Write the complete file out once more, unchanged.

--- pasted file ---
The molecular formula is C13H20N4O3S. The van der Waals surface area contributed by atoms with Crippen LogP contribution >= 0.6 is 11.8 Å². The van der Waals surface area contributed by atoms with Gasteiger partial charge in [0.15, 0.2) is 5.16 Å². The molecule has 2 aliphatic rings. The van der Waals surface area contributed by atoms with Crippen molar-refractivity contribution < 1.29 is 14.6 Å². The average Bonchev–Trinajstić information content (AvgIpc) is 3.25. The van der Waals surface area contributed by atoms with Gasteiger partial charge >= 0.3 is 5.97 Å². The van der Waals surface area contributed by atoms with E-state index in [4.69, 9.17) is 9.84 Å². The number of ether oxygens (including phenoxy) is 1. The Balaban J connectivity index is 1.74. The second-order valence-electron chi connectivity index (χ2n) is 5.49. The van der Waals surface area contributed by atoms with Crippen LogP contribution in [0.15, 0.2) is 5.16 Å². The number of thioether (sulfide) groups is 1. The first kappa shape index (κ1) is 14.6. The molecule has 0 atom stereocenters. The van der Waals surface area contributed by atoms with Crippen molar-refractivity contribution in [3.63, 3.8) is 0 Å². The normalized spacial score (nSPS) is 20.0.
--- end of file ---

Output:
The molecular formula is C13H20N4O3S. The van der Waals surface area contributed by atoms with Crippen LogP contribution >= 0.6 is 11.8 Å². The van der Waals surface area contributed by atoms with Gasteiger partial charge in [0.15, 0.2) is 5.16 Å². The molecule has 2 aliphatic rings. The van der Waals surface area contributed by atoms with Crippen molar-refractivity contribution < 1.29 is 14.6 Å². The average Bonchev–Trinajstić information content (AvgIpc) is 3.25. The van der Waals surface area contributed by atoms with Gasteiger partial charge >= 0.3 is 5.97 Å². The van der Waals surface area contributed by atoms with E-state index in [4.69, 9.17) is 9.84 Å². The number of ether oxygens (including phenoxy) is 1. The Balaban J connectivity index is 1.74. The second-order valence-electron chi connectivity index (χ2n) is 5.49. The van der Waals surface area contributed by atoms with Crippen LogP contribution in [0.15, 0.2) is 5.16 Å². The number of thioether (sulfide) groups is 1. The first kappa shape index (κ1) is 14.6. The molecule has 0 atom stereocenters. The van der Waals surface area contributed by atoms with Crippen molar-refractivity contribution in [3.63, 3.8) is 0 Å². The normalized spacial score (nSPS) is 20.0.